At the outbreak of the American Civil War, Jones left Newport and sold Kingscote to William Henry King, an old China trader, in 1864. King's nephew David inherited the house in 1878 and made extensive renovations. In 1880, he added a new wing which included a dining room with opalescent glass bricks made by Louis Comfort Tiffany.
Kingscote has been designated a National Historic Landmark.
The First Baptist Meetinghouse
Also known as the First Baptist Church in America, the First Baptist Meetinghouse is home to the oldest Baptist congregation in the United States, and is the Mother Church for all Baptists in the country. The congregation was founded by Roger Williams in 1638.
The present church building was constructed on College Hill between 1774 and 1775 in the Georgian style of architecture. Its design represents a dramatic departure from the traditional Baptist meetinghouse style, in that it is the first Baptist church to have a steeple and a bell. The design of the steeple was inspired by that of Saint-Martin's-in-the-Field in London.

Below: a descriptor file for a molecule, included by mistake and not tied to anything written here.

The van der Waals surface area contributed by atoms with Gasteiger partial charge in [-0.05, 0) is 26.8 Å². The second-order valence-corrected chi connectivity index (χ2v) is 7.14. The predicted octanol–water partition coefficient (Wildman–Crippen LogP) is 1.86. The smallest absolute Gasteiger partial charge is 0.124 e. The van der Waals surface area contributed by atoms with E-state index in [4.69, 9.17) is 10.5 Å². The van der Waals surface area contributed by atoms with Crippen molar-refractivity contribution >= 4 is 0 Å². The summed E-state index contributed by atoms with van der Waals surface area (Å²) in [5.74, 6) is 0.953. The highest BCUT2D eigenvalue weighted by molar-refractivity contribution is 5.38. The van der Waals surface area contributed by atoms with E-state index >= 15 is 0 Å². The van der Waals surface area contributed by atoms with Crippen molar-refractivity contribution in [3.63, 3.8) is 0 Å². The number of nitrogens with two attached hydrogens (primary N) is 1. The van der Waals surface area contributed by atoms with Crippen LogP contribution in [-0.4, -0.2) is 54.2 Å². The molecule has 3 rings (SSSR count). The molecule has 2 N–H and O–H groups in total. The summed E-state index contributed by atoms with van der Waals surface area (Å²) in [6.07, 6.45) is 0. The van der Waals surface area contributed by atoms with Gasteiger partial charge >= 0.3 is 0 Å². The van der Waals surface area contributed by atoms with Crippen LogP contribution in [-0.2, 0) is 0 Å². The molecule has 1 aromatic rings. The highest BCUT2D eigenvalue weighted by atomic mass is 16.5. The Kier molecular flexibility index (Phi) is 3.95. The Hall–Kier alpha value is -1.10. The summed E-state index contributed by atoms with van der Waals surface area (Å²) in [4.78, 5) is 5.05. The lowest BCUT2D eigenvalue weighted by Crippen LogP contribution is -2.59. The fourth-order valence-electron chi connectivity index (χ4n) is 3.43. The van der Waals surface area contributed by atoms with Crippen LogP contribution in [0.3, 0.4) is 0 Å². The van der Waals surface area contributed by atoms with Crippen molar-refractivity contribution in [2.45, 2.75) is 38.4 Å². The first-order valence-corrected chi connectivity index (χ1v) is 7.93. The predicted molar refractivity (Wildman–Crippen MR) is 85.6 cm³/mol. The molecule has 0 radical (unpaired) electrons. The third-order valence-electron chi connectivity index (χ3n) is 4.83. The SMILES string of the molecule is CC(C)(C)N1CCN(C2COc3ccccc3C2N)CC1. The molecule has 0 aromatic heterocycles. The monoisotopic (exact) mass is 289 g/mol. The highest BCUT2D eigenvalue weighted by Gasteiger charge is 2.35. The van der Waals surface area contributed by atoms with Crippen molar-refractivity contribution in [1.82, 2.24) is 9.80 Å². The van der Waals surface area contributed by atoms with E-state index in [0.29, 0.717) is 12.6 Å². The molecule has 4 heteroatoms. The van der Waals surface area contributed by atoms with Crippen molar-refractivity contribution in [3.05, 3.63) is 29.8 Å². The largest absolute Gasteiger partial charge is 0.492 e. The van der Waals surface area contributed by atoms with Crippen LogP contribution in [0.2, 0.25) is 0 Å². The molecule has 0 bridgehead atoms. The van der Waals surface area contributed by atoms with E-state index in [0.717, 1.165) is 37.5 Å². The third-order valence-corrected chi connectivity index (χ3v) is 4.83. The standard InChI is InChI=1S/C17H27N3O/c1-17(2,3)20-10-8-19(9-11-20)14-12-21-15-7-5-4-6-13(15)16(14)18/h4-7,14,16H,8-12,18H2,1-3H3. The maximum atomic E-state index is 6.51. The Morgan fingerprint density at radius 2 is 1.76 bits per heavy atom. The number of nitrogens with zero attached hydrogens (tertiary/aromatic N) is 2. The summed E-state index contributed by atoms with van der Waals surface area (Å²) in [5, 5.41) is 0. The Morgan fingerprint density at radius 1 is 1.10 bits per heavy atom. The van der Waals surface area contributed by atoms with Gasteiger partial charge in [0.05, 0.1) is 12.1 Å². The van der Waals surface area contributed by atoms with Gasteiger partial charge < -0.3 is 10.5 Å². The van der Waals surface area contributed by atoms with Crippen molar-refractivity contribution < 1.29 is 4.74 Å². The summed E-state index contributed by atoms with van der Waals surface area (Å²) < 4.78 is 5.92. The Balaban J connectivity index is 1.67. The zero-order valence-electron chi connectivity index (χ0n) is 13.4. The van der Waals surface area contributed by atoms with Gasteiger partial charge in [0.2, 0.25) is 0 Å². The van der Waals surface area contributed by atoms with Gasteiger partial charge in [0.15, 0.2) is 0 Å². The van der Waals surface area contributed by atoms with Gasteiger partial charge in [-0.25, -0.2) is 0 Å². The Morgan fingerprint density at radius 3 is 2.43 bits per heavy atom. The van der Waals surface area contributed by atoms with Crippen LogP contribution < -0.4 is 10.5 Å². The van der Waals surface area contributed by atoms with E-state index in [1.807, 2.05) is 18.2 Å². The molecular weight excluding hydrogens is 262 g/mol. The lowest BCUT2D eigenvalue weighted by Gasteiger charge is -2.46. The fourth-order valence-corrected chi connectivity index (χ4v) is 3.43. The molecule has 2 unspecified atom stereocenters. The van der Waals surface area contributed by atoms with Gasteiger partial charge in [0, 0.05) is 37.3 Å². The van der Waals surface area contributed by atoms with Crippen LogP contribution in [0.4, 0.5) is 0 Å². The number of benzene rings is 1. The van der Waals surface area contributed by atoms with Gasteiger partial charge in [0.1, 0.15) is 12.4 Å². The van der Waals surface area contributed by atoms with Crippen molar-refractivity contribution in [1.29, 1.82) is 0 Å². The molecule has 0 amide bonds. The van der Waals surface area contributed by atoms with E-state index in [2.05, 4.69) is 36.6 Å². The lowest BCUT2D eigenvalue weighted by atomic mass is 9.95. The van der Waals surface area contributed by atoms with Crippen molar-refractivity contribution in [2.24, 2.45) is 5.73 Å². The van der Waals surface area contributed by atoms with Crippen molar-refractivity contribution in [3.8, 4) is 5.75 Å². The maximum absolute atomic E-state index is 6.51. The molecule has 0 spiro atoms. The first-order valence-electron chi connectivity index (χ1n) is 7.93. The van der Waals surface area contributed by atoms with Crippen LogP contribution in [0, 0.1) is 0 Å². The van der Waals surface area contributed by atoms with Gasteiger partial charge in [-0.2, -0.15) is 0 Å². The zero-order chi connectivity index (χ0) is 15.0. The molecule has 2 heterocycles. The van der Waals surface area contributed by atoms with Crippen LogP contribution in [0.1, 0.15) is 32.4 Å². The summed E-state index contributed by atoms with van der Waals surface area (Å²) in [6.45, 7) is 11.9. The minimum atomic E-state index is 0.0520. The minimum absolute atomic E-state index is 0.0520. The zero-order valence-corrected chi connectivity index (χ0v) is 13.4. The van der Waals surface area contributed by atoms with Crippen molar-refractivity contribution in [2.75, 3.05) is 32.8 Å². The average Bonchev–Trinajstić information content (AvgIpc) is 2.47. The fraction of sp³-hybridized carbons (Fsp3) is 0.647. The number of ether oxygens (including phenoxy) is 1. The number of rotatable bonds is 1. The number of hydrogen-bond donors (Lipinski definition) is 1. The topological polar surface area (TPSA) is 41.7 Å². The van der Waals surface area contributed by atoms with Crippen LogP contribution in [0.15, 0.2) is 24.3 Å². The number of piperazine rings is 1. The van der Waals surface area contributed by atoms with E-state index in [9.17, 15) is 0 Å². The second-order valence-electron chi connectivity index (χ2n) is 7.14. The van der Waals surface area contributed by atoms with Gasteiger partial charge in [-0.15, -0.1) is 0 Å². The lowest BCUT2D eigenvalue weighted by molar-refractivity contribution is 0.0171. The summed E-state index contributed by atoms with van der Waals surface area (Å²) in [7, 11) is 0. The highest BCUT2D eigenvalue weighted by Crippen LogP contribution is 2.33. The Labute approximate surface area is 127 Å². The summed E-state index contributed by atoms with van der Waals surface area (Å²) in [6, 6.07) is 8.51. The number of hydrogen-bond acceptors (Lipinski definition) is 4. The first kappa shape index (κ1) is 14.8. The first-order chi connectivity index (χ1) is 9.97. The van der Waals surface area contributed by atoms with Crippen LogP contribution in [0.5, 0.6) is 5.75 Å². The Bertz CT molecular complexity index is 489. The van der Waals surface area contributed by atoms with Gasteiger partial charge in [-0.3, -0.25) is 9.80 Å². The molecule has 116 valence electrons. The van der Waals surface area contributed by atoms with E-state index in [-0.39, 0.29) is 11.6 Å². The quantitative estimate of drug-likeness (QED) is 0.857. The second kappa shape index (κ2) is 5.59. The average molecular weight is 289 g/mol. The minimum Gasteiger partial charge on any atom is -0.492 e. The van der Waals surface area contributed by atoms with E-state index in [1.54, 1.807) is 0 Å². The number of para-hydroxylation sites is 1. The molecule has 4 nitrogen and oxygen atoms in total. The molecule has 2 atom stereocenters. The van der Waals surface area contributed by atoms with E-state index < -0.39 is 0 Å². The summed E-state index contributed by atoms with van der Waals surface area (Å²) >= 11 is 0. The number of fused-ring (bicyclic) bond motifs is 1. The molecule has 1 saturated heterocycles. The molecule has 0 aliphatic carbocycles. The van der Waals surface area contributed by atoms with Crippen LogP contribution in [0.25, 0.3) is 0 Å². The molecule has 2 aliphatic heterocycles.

In addition to weekly services, the First Baptist Meetinghouse hosts concerts, talks, and lectures by renowned musicians and speakers on various subjects.
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Walk on a beach!
This was a cold November day -- it's nicer in the summer when it is warm, but then there are more people! While there are a lot of private beaches, you can walk along the waterline and the view down the beach is free:)
UPDATE: A sunny June day at the beachRelated to:
- Family Travel
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Chateau sur Mer :: A Newport Mansion
Chateau sur Mer is one of the smaller mansions held "in public trust" by The Preservation Society of Newport County and a nice one to visit if you don't want to be overwhelmed by gaudy opulence. Available only by guided tours [no reservation needed].
For me the 4 things that stand out are the atrium architecture, the stairway post statues holding lights, the beautiful wood paneling and details and the immense collection of china, especially a substantial collection of old Wedgwood Jasper ware.Related to:
- Historical Travel
Rhode Island Hotels
The Hotel Viking opened in May 1926, and the two wings of rooms were added in the 1960s and 1970s....more
The Renaissance Providence Hotel is part of the Marriott family of hotels. The hotel was built...more
146 Boston Neck Road, Wickford, Rhode Island, 02852, United States